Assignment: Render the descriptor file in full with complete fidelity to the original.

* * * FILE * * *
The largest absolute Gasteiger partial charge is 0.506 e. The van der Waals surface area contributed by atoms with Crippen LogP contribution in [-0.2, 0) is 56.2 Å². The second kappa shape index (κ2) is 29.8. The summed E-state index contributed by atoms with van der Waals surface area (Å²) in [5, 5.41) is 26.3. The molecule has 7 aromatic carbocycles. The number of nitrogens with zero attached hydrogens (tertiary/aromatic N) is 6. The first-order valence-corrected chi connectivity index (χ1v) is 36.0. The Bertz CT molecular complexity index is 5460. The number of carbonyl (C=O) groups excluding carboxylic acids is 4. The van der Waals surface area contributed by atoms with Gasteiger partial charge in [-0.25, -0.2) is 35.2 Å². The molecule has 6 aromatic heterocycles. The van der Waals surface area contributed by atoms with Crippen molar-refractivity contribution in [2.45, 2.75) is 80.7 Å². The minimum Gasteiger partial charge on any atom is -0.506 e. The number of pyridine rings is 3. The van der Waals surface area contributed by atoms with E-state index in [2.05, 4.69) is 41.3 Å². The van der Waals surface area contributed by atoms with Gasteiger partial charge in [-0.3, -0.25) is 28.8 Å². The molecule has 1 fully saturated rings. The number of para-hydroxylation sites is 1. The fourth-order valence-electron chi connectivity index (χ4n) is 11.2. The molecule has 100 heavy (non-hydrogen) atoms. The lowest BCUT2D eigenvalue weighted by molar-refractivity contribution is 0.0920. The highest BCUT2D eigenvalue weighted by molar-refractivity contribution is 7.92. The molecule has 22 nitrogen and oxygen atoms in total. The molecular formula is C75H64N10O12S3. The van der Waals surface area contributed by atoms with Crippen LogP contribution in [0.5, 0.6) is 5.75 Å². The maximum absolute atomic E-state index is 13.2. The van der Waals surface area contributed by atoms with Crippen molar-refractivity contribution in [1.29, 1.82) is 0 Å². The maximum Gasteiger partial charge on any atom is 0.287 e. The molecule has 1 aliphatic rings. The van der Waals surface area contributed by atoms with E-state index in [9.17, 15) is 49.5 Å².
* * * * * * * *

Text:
The largest absolute Gasteiger partial charge is 0.506 e. The van der Waals surface area contributed by atoms with Crippen LogP contribution in [-0.2, 0) is 56.2 Å². The second kappa shape index (κ2) is 29.8. The summed E-state index contributed by atoms with van der Waals surface area (Å²) in [5, 5.41) is 26.3. The molecule has 7 aromatic carbocycles. The number of nitrogens with zero attached hydrogens (tertiary/aromatic N) is 6. The first-order valence-corrected chi connectivity index (χ1v) is 36.0. The Bertz CT molecular complexity index is 5460. The number of carbonyl (C=O) groups excluding carboxylic acids is 4. The van der Waals surface area contributed by atoms with Gasteiger partial charge in [-0.25, -0.2) is 35.2 Å². The molecule has 6 aromatic heterocycles. The van der Waals surface area contributed by atoms with Crippen molar-refractivity contribution in [2.45, 2.75) is 80.7 Å². The minimum Gasteiger partial charge on any atom is -0.506 e. The number of pyridine rings is 3. The van der Waals surface area contributed by atoms with E-state index in [2.05, 4.69) is 41.3 Å². The van der Waals surface area contributed by atoms with Gasteiger partial charge in [-0.3, -0.25) is 28.8 Å². The molecule has 1 fully saturated rings. The number of para-hydroxylation sites is 1. The fourth-order valence-electron chi connectivity index (χ4n) is 11.2. The molecule has 100 heavy (non-hydrogen) atoms. The lowest BCUT2D eigenvalue weighted by molar-refractivity contribution is 0.0920. The highest BCUT2D eigenvalue weighted by molar-refractivity contribution is 7.92. The molecule has 22 nitrogen and oxygen atoms in total. The molecular formula is C75H64N10O12S3. The van der Waals surface area contributed by atoms with Crippen LogP contribution in [0.5, 0.6) is 5.75 Å². The maximum absolute atomic E-state index is 13.2. The van der Waals surface area contributed by atoms with Crippen molar-refractivity contribution in [1.29, 1.82) is 0 Å². The maximum Gasteiger partial charge on any atom is 0.287 e. The molecule has 1 aliphatic rings. The van der Waals surface area contributed by atoms with E-state index in [9.17, 15) is 49.5 Å².